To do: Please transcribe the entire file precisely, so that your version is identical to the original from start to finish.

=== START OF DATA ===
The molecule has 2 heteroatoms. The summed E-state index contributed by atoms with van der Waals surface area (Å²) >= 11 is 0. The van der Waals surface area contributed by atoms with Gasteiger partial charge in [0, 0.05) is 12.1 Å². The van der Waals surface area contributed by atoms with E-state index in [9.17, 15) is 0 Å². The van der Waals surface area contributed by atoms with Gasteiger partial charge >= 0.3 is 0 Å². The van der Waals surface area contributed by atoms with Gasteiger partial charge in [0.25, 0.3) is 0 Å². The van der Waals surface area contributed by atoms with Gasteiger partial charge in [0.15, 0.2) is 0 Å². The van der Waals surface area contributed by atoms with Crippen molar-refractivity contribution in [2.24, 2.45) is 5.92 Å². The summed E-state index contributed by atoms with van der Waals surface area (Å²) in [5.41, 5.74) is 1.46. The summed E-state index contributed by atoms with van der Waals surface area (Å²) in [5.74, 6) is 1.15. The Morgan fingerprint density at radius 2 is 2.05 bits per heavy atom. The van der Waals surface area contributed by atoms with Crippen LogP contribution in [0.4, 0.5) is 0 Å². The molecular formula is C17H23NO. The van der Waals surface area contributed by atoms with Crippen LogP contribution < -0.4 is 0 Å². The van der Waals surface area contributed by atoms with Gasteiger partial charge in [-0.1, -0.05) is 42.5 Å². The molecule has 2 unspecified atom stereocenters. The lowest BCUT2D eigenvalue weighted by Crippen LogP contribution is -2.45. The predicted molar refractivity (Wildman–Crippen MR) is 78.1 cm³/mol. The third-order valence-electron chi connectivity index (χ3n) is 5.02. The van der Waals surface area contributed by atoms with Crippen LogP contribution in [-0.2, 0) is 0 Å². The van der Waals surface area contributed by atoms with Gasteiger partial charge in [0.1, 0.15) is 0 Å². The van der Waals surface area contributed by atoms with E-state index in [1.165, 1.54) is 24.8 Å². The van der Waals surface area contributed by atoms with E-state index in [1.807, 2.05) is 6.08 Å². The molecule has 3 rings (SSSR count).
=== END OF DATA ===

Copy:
The molecule has 2 heteroatoms. The summed E-state index contributed by atoms with van der Waals surface area (Å²) >= 11 is 0. The van der Waals surface area contributed by atoms with Gasteiger partial charge in [0, 0.05) is 12.1 Å². The van der Waals surface area contributed by atoms with E-state index in [9.17, 15) is 0 Å². The van der Waals surface area contributed by atoms with Gasteiger partial charge >= 0.3 is 0 Å². The van der Waals surface area contributed by atoms with Gasteiger partial charge in [0.25, 0.3) is 0 Å². The van der Waals surface area contributed by atoms with Gasteiger partial charge in [0.15, 0.2) is 0 Å². The van der Waals surface area contributed by atoms with Crippen molar-refractivity contribution in [2.24, 2.45) is 5.92 Å². The summed E-state index contributed by atoms with van der Waals surface area (Å²) in [5.41, 5.74) is 1.46. The summed E-state index contributed by atoms with van der Waals surface area (Å²) in [5.74, 6) is 1.15. The Morgan fingerprint density at radius 2 is 2.05 bits per heavy atom. The van der Waals surface area contributed by atoms with Crippen LogP contribution in [0.4, 0.5) is 0 Å². The molecular formula is C17H23NO. The van der Waals surface area contributed by atoms with Crippen LogP contribution < -0.4 is 0 Å². The van der Waals surface area contributed by atoms with Gasteiger partial charge in [-0.1, -0.05) is 42.5 Å². The molecule has 2 unspecified atom stereocenters. The lowest BCUT2D eigenvalue weighted by Crippen LogP contribution is -2.45. The predicted molar refractivity (Wildman–Crippen MR) is 78.1 cm³/mol. The third-order valence-electron chi connectivity index (χ3n) is 5.02. The van der Waals surface area contributed by atoms with Crippen LogP contribution in [-0.2, 0) is 0 Å². The van der Waals surface area contributed by atoms with Gasteiger partial charge in [0.1, 0.15) is 0 Å². The van der Waals surface area contributed by atoms with E-state index in [1.165, 1.54) is 24.8 Å². The van der Waals surface area contributed by atoms with E-state index in [1.807, 2.05) is 6.08 Å². The molecule has 3 rings (SSSR count).